Brother Florence was born July 26, 1831, at Albany, New Work. Adopted the stage as a profession and met with immediate success and continuous popularity until the time of his death, which occurred at the Continental Hotel, Philadelphia, November l9, 1891. His body was interred in Greenwood Cemetery ,Protestant,in Brooklyn, in a plot which Florence had purchased years before and which was the burial place of his mother, although his wife was a Roman Catholic who had the last rites performed over him by the priesthood of her choice in Saint Agnes Church. Brother Charles Thomas McClenachan, Thirty-third Degree, and closely associated with Brothers Florence and Fleming in the founding of the Mystic Shrine, conferred the Scottish Rite up to and including the Thirty-second Degree upon Brother Florence at the Metropolitan Hotel, New York Cites April 21, 1867. This was just prior to Florence s departure for Europe, on which trip he is said to haste been received into several organizations similar to the Shrine both in France and Algiers. These visits of his M ere highly colored by the imaginative Doctor Flemin, and used in the ritual which was finally perfected, replete with oriental atmosphere and "regal splendor," as he termed it. Frequent assertions! even by Masonic authorities, have been made that Brother Florence was not a Freemason. The facts are that he was initiated into the Masonic Order in Philadelphia (see also One Hundred } ears of Aurora Grata, 18081908, page 47). Brethar Charles A. Brockaway writes that he was a member of Mount Moriah Lodge, No. 155, Philadelphia; Initiated, Crafted, and Raised October 12, 1853. Zerubbabel Chapter, No. 162, 1854. Pittsburgh Commandery, No. 1, 1854. Brother Brockaway copies the following from the Minutes of Aurora Grata Lodge of Perfection, Brook lyn, New York, of which he was Thrice Potent Master:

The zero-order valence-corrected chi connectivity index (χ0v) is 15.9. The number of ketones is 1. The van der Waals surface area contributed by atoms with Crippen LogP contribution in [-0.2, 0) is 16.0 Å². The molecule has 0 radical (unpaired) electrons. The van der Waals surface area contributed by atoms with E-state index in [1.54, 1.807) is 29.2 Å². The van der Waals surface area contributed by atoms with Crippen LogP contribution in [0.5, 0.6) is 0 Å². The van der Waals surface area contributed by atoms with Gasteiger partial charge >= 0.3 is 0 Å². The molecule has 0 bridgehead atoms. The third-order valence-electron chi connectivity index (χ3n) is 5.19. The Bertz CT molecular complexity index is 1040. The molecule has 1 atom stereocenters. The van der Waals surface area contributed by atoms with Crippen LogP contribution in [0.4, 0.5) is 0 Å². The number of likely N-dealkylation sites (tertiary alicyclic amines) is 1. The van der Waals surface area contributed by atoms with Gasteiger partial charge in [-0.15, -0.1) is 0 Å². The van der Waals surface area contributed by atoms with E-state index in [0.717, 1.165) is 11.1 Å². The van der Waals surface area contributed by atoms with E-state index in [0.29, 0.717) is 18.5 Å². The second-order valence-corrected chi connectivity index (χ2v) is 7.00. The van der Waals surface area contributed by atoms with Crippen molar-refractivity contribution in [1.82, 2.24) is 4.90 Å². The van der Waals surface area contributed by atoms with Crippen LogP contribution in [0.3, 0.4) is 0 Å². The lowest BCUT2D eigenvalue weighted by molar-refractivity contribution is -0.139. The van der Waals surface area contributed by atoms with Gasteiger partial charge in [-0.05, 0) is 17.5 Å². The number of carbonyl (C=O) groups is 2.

At a special communication of Aurora Grata Lodge of Perfeetion held at their rooms, Halsey's building, on Tuesday evening, April 16, '67, Illustrious Brother C. T. McClenachan, Thirty-third Degree, proposed Brother lV. J. Florenee, Age 40, Occupation Actor, Residence Metropolitan Hotel. Refers to Illustrious Brother McClenachan and Illustrious Charles brown M.D., which was on motion received and referred to lliustriolls Brothers Willets, Smith and McClennchan for investigation, who immediately reported favorably and recommended his election. The T.P.G . M . then ordered a ballot and Brother Florenee was declared dulv elected. Brother Florenee being about to depart for Europe and wishing to receive the Degrees of the Ancient and Accepted Rite, permission was given Illustrious Brother McClenachan to confer the Degrees upon him as soon as convenient and wherever his judgment might dictate.